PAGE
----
NBA great Grant Hill: College players should remain more than one season
NBA great Grant Hill feels that both the NCAA and NBA would benefit from college players remaining in school longer than one year.
After discussing his efforts in helping the Allstate NABC Good Works Team, Hill told AOL Sports that participating in more than one year of collegiate basketball better prepares athletes for the pros. Hill played four years at Duke before being drafted by the Detroit Pistons.
"I kind of like the idea of kids staying in school a bit longer," said Hill. "I think that adding another year, or even two ... adds a lot to the college game.
"I also think it helps and benefits the NBA."
Hill recalled players during his Duke days that perhaps left too early and their pro careers did not exactly pan out, and even said he benefitted by staying under legendary coach Mike Kryzewski's tutelage.
"I don't think I would've been ready," Hill admitted, but with a catch – the current environment dictates that collegiate athletes feel pressure to leave, especially if they are projected to be a top three pick.
"The pressure to leave is too great," said Hill. "It's almost, like, the only that can happen is you come back you can lose some value, as crazy as that can sound."
A two-time national champion (1991, 1992) while at Duke, Hill was the 1995 Co-Rookie of the Year following his first NBA season. He was also named last month to the College Basketball Hall of Fame.
Referring to current Duke center Jamil Okafor, Hill said the freshman will undoubtedly feel the pressure to declare for the next NBA Draft.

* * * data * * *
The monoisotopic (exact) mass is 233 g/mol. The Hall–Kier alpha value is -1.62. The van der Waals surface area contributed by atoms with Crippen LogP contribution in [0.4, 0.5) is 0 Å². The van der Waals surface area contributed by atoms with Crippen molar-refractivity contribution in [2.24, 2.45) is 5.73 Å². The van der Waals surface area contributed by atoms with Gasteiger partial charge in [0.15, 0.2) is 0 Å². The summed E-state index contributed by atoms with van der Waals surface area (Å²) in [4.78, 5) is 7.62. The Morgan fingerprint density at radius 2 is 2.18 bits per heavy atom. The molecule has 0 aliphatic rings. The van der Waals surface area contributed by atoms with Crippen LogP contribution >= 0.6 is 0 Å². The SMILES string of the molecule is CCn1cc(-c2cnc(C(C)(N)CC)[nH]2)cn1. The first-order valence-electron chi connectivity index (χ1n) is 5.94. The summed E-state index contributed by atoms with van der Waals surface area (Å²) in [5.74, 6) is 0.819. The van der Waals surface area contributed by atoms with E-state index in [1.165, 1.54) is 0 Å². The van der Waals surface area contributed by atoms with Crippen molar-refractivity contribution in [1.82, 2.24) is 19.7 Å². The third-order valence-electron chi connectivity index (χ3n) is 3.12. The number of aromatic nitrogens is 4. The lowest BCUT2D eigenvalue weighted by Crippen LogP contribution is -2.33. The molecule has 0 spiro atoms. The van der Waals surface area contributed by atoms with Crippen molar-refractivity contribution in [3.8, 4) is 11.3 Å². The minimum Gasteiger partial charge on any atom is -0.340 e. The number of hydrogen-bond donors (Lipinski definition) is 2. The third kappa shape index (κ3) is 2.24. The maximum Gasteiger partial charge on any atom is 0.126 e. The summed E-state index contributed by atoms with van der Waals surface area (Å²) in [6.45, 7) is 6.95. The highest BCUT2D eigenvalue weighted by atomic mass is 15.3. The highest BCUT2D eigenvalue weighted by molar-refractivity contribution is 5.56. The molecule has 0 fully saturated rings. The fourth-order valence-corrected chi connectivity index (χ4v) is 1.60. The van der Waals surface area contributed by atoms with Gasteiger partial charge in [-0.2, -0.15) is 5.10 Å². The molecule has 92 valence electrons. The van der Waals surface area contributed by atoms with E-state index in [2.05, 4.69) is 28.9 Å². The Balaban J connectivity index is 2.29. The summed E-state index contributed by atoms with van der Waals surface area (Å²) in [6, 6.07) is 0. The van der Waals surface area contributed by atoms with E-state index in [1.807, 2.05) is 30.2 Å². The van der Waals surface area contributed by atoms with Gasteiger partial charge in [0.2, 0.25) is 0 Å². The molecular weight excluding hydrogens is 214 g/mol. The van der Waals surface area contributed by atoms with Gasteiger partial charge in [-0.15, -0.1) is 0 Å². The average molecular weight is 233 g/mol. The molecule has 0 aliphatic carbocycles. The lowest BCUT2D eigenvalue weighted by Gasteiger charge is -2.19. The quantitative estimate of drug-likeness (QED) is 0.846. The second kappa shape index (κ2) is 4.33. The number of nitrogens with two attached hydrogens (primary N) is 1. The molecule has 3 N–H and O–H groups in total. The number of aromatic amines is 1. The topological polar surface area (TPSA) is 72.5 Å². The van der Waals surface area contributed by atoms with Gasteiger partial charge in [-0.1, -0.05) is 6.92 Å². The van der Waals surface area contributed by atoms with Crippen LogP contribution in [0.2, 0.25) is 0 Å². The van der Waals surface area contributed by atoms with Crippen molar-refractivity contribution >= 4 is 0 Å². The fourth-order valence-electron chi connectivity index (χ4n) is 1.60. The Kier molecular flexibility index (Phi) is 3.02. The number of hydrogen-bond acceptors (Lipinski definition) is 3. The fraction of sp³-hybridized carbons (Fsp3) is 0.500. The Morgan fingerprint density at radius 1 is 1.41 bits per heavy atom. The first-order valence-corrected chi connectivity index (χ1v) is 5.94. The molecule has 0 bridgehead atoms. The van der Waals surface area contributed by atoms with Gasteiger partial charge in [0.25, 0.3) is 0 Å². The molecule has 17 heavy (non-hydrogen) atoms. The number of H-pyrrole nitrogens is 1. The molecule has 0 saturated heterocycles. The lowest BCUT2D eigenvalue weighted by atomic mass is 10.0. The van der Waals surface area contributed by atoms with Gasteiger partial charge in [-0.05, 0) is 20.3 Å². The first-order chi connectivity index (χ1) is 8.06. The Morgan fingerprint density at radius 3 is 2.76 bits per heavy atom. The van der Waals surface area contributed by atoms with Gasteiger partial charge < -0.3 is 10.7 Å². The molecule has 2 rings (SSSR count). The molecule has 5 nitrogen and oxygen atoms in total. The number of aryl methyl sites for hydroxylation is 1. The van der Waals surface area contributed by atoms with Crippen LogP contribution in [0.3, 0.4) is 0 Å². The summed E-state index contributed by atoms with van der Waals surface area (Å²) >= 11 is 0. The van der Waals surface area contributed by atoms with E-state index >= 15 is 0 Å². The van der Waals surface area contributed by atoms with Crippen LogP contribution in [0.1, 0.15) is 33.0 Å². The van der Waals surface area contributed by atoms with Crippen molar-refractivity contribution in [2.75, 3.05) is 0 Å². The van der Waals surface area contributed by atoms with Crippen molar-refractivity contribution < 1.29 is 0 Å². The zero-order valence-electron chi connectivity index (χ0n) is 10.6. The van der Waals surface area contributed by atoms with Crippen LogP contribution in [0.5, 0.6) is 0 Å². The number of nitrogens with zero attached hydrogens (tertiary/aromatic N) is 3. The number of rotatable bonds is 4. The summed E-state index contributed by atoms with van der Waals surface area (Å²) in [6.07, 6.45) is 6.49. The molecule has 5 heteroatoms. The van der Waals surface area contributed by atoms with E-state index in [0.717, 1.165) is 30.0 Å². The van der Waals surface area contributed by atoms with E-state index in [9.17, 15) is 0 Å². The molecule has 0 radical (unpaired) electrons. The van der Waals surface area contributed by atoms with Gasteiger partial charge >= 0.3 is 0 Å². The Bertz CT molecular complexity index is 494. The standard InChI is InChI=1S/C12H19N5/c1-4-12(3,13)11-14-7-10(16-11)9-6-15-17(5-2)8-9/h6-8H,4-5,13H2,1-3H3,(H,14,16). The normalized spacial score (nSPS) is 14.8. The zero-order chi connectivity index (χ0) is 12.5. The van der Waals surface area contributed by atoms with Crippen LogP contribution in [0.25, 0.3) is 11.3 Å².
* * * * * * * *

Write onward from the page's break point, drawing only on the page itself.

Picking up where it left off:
"Everyone says he'll be the number one pick this year, if he continues with the kind of season he's had so far," said Hill. "He's got a great talent, great feel, a tremendous touch.
"He's a big guy that embraces being a center," Hill continued, adding the Okafor "has a chance to be, you know, one of the great ones in the NBA."
Hill, who also played for the Orlando Magic, Phoenix Suns and Los Angeles Clippers during his 18-season NBA career, also said his experience trying to buy the Clippers earlier this year was not a one-off – he wants to be a team owner.
"[Owning an NBA team] was something that one of my potential partners and I were discussing almost 18 months before the [Clippers] was up for sale," Hill said.
The seven-time NBA All-Star said the rushed process, a result of team owner Donald Sterling being banned for life from the league for a racial tirade made public by an alleged mistress, did not deter him from wanting to seek another ownership opportunity.
"They don't come up a lot, but when they come up, the right one ... I know the right partners that are out there," said Hill.
Hill's remarks came while discussing work he is doing with the Allstate NABC Good Works Team, for which the 42-year-old is a national ambassador.
The Good Works team recognizes players from all levels of college basketball -– Division 1, Division 2, Division 3, the NAIA and women -– for charitable efforts off the court.
"To recognize the positive contributions and impact they have on their communities ... is something that's important to me and near and dear to my heart," said Hill.
More than 150 nominees will be whittled down to 10 winners. Those honorees will accompany Hill to this years Final Four, in Indianapolis, to be honored, take part in events and receive the recognition their efforts deserve.
This is the second year Hill has been a national ambassador for Good Works, but he is still working hard with a handful of other judges to make sure the right finalists are selected.
"I think everyone who has been nominated is worthy of making it," said Hill. "What these student athletes are doing is remarkable.
"We all have been able to witness the greatness of student athletes, particularly basketball players on the court, but these student athletes are also doing some great things off the court."